Last night I went to a preview screening of the film Project Wild Thing, in our local community centre, as its maker, David Bond, is a local. This is an ongoing project, with a network, pledges, lobbying, apps, advertising and more, as well as the feature-length film. It aims to reconnect children to nature, which is an aim I’m 100% behind. The main premise of the film is David’s own enquiry into why his own children, and their peers, spend so much time glued to screens and less time than their forebears outdoors roaming in nature. I found it very funny (David is very funny and so are his kids). I also felt it to be very intimate, not just because of his family as the starting point but also because it’s filmed a lot in my neighbourhood, and he interviews people I know or admire such as Jay Griffiths.
David’s main premise is that he has given himself the job title of Marketing Director for Nature and he is on a quest to make nature more attractive to kids. So he talks to branding experts and involves creatives (who normally charge £1,000 a day – which made me wince – no wonder Shoreditch is looking so glam these days) in the challenge. This works quite well as a ruse that you see as both ironically over-reaching and sweetly optimistic.
However, there is a challenge to this from a commentator within the film, who suggests that branding or marketing nature is impossible because it defies definition, because nature is us, because it’s everything. There was also a challenge from the audience in discussion afterwards that if such a campaign is to work, as we are dealing with such a significant crisis in childhood, it needs to be much more political.
I think the film is a great provoker of discussion, by being funny and warm. It’s also convincing. But then it’s hard to disagree with an argument that children should spend more time in a milieu they have long been culturally associated with. Also, personally, I’m long converted so I hear the preaching but also tend to critique it. I believe the challenge is an ecological one – we need to understand and change an entire system of effects on children. In the name of love and protection, we have allowed these effects to damage and suppress children. I can see the appeal of campaign tactics such as pledges by adults to model behaviour by swapping screen time for wild time. However, I question the impact this will have if, for example, screen time is only reduced a little and still the majority of screen time is spent watching violent, consumerist or passive content. Digital is not the problem, some of the culture it purveys is. Also, much of children’s time is spent at school, and with current reforms in English schools, this will increasingly suppress children’s autonomy, imagination and mobility. In the discussion I mentioned the Too Much Too Soon campaign which is resisting the formalisation of schooling for early years. At the end of the session, David Bond said the project would be lobbying for ‘green time’ in schools, which is to be applauded. It may help in challenging the phenomenon of underusing school gardens and felling trees in school grounds, to replace them with buildings and concrete sports facilities. However, again, this may not be enough to address the fundamental cultural issues in formal test-oriented and competitive schooling.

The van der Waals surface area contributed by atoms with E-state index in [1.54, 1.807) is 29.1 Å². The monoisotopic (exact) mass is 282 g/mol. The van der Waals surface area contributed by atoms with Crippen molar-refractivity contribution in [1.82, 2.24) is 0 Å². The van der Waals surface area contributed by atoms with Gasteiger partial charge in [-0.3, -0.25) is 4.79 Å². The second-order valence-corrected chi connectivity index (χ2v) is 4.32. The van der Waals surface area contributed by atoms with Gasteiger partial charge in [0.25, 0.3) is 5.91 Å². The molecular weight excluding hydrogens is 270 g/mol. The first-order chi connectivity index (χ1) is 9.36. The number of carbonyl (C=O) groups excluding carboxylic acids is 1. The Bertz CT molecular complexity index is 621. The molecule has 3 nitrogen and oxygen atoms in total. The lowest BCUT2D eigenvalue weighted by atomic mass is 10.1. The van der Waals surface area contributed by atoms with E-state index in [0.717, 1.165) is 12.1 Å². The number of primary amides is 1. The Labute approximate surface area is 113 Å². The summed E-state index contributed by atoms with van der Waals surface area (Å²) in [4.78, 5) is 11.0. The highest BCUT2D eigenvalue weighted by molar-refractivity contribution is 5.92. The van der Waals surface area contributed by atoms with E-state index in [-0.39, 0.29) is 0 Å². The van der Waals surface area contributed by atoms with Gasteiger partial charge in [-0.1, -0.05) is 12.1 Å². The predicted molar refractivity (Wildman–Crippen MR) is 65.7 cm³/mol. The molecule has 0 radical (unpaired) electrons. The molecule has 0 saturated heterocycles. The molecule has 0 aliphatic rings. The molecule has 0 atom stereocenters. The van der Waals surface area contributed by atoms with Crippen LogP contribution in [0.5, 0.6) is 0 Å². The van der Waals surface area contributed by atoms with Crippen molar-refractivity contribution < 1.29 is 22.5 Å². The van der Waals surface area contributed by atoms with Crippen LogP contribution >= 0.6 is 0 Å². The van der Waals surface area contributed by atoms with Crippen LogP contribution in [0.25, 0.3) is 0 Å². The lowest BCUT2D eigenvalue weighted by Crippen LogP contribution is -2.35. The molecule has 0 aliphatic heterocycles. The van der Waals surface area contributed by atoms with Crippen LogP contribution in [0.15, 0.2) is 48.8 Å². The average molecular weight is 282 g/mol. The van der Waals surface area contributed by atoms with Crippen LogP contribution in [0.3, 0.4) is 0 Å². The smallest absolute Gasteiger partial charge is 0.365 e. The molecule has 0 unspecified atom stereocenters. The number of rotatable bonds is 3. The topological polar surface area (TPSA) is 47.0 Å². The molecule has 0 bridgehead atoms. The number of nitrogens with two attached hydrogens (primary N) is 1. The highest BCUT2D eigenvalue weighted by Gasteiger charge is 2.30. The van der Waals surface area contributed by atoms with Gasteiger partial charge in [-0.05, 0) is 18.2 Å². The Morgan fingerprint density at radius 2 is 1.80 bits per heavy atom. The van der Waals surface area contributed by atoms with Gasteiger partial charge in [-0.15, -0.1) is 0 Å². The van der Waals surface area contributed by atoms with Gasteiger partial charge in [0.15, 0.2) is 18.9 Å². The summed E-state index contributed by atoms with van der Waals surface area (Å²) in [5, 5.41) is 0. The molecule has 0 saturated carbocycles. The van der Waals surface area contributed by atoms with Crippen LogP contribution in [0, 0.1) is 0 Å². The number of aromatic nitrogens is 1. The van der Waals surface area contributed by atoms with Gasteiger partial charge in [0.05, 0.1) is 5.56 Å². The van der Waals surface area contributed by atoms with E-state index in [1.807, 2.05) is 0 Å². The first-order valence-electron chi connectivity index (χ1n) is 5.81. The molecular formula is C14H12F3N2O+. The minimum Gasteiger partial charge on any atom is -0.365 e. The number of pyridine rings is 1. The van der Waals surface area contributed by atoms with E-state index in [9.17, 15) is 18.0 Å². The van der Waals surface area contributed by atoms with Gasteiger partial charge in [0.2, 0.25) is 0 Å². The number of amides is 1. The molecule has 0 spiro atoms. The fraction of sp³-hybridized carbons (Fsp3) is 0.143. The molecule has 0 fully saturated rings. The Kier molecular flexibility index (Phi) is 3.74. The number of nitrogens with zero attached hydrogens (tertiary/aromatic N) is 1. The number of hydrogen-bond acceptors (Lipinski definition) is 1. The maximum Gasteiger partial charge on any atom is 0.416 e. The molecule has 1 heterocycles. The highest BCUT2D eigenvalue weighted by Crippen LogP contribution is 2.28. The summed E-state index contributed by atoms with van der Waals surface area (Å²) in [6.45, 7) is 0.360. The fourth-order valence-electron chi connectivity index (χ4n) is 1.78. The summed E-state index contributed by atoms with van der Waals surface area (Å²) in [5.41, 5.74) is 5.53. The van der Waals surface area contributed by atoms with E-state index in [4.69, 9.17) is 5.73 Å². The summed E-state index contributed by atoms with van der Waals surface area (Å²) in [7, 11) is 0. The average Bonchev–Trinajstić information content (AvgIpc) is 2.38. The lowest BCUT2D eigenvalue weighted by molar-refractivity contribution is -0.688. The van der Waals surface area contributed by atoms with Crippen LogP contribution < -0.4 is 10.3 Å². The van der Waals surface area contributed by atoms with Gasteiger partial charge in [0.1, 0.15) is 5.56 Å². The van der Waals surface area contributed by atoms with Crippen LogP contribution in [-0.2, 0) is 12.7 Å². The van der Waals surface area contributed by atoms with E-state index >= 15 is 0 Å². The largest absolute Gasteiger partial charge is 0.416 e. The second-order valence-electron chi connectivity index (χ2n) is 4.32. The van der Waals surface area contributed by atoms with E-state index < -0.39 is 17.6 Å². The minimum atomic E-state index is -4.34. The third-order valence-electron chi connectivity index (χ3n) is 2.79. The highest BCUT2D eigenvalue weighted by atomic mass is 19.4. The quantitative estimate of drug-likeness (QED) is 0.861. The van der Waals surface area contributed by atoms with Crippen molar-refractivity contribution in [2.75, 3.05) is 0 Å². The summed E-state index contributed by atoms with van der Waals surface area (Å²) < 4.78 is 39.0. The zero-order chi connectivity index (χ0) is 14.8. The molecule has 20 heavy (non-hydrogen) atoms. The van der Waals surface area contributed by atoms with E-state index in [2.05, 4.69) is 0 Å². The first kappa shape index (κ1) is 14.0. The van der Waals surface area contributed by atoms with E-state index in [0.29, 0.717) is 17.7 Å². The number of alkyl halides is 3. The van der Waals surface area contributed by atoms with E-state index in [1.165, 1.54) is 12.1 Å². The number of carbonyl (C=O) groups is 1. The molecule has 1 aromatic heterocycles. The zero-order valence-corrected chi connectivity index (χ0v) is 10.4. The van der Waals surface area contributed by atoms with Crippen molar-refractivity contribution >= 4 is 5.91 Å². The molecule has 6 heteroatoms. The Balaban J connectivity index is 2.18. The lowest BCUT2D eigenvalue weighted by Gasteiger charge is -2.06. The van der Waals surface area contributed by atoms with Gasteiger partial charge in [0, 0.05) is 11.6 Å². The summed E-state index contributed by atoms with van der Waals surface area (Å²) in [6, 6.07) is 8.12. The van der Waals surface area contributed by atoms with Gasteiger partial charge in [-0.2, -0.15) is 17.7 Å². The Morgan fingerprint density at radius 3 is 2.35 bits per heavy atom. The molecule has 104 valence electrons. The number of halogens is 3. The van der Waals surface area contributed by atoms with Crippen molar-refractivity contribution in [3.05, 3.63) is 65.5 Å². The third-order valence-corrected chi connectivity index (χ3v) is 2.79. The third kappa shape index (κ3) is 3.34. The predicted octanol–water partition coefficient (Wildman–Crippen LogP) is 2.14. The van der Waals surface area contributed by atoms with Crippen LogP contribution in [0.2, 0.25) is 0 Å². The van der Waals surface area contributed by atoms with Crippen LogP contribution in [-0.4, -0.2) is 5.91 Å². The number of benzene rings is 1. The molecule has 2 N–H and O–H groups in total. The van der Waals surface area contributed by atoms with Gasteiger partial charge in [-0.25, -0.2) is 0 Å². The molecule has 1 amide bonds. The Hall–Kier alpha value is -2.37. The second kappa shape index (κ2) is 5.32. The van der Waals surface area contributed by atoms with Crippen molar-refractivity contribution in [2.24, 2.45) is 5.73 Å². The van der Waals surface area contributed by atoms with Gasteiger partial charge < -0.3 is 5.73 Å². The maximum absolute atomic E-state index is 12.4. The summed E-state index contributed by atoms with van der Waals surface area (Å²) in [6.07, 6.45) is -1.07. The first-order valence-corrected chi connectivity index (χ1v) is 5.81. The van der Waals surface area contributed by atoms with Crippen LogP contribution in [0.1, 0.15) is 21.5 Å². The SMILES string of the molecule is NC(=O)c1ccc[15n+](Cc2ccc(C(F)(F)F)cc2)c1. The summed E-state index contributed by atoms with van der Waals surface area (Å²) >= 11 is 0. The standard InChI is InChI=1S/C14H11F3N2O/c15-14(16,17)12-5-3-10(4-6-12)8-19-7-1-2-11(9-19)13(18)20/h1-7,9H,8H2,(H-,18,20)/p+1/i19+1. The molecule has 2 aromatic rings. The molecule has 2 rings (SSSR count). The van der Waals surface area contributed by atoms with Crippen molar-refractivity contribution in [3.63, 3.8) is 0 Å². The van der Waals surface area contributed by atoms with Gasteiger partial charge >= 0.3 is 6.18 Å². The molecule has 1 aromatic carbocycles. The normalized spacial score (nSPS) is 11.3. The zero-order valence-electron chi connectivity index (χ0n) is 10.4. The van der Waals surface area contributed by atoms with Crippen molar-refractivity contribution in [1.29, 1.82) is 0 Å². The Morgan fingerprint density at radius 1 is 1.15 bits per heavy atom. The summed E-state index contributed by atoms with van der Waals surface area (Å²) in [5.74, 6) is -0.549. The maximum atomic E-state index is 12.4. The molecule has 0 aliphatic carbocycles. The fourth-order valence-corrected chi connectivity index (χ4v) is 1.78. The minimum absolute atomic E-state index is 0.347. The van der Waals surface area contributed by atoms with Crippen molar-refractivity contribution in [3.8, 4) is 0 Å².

I want this to work but think that a combination of ‘quick win’ campaigns and slower systematic change is needed. So, I’ve had a bit of a think about the system of what effects children and come up with this grid, below and bigger on this link. (I should say the problems can be very different for children in conflict-ridden and poor countries, although these problems are arising in aspirational developing countries such as India and China.). I’ve also explained a bit more background to this thinking in this presentation, prepared for an event on these themes called We Are Where, organised by Cambridge Curiosity and Imagination.
The colour-coding: Pink to blue = the more known and pragmatic factors. Blue to green is the more insidious and foundational factors. Yellow is the four key problems.